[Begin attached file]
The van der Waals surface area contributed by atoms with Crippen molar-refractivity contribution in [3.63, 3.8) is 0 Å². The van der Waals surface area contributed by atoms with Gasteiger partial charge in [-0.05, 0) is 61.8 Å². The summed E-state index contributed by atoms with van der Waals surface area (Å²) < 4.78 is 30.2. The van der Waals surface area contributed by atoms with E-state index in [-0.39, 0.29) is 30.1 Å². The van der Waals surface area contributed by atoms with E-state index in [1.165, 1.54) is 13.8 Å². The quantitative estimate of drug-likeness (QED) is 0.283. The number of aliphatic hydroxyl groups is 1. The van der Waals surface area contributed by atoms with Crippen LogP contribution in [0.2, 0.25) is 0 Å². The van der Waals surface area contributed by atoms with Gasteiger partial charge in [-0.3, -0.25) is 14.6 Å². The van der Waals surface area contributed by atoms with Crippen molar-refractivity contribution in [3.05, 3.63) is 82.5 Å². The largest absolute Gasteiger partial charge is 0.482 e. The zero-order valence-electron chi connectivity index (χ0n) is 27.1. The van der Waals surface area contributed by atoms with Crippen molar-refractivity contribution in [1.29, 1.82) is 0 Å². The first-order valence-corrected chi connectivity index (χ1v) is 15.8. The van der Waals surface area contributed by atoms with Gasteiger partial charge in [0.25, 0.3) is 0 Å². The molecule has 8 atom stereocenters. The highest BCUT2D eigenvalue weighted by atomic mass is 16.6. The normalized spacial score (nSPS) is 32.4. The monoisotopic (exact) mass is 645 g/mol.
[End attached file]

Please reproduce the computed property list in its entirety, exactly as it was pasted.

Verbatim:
The van der Waals surface area contributed by atoms with Crippen molar-refractivity contribution in [3.63, 3.8) is 0 Å². The van der Waals surface area contributed by atoms with Gasteiger partial charge in [-0.05, 0) is 61.8 Å². The summed E-state index contributed by atoms with van der Waals surface area (Å²) < 4.78 is 30.2. The van der Waals surface area contributed by atoms with E-state index in [-0.39, 0.29) is 30.1 Å². The van der Waals surface area contributed by atoms with E-state index in [1.165, 1.54) is 13.8 Å². The quantitative estimate of drug-likeness (QED) is 0.283. The number of aliphatic hydroxyl groups is 1. The van der Waals surface area contributed by atoms with Crippen LogP contribution in [0.2, 0.25) is 0 Å². The van der Waals surface area contributed by atoms with Gasteiger partial charge in [-0.3, -0.25) is 14.6 Å². The van der Waals surface area contributed by atoms with Crippen molar-refractivity contribution in [3.05, 3.63) is 82.5 Å². The largest absolute Gasteiger partial charge is 0.482 e. The zero-order valence-electron chi connectivity index (χ0n) is 27.1. The van der Waals surface area contributed by atoms with Crippen molar-refractivity contribution in [1.29, 1.82) is 0 Å². The first-order valence-corrected chi connectivity index (χ1v) is 15.8. The van der Waals surface area contributed by atoms with Gasteiger partial charge in [0.25, 0.3) is 0 Å². The molecule has 8 atom stereocenters. The highest BCUT2D eigenvalue weighted by atomic mass is 16.6. The normalized spacial score (nSPS) is 32.4. The monoisotopic (exact) mass is 645 g/mol.